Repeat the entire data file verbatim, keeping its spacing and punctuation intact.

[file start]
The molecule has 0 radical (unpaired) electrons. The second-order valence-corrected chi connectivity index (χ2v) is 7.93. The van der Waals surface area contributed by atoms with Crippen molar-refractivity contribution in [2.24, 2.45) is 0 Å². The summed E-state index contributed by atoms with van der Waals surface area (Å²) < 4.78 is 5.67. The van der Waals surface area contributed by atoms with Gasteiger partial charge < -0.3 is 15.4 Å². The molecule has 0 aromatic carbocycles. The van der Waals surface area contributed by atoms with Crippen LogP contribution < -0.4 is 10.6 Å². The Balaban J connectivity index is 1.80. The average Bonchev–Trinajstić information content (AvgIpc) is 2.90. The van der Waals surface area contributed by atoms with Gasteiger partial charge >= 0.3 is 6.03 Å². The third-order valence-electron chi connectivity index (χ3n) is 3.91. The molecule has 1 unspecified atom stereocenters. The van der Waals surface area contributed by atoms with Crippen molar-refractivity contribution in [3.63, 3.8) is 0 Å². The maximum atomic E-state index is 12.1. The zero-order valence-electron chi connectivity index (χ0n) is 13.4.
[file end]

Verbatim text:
The molecule has 0 radical (unpaired) electrons. The second-order valence-corrected chi connectivity index (χ2v) is 7.93. The van der Waals surface area contributed by atoms with Crippen molar-refractivity contribution in [2.24, 2.45) is 0 Å². The summed E-state index contributed by atoms with van der Waals surface area (Å²) < 4.78 is 5.67. The van der Waals surface area contributed by atoms with Gasteiger partial charge < -0.3 is 15.4 Å². The molecule has 0 aromatic carbocycles. The van der Waals surface area contributed by atoms with Crippen LogP contribution < -0.4 is 10.6 Å². The Balaban J connectivity index is 1.80. The average Bonchev–Trinajstić information content (AvgIpc) is 2.90. The van der Waals surface area contributed by atoms with Gasteiger partial charge >= 0.3 is 6.03 Å². The third-order valence-electron chi connectivity index (χ3n) is 3.91. The molecule has 1 unspecified atom stereocenters. The van der Waals surface area contributed by atoms with Crippen molar-refractivity contribution in [3.63, 3.8) is 0 Å². The maximum atomic E-state index is 12.1. The zero-order valence-electron chi connectivity index (χ0n) is 13.4.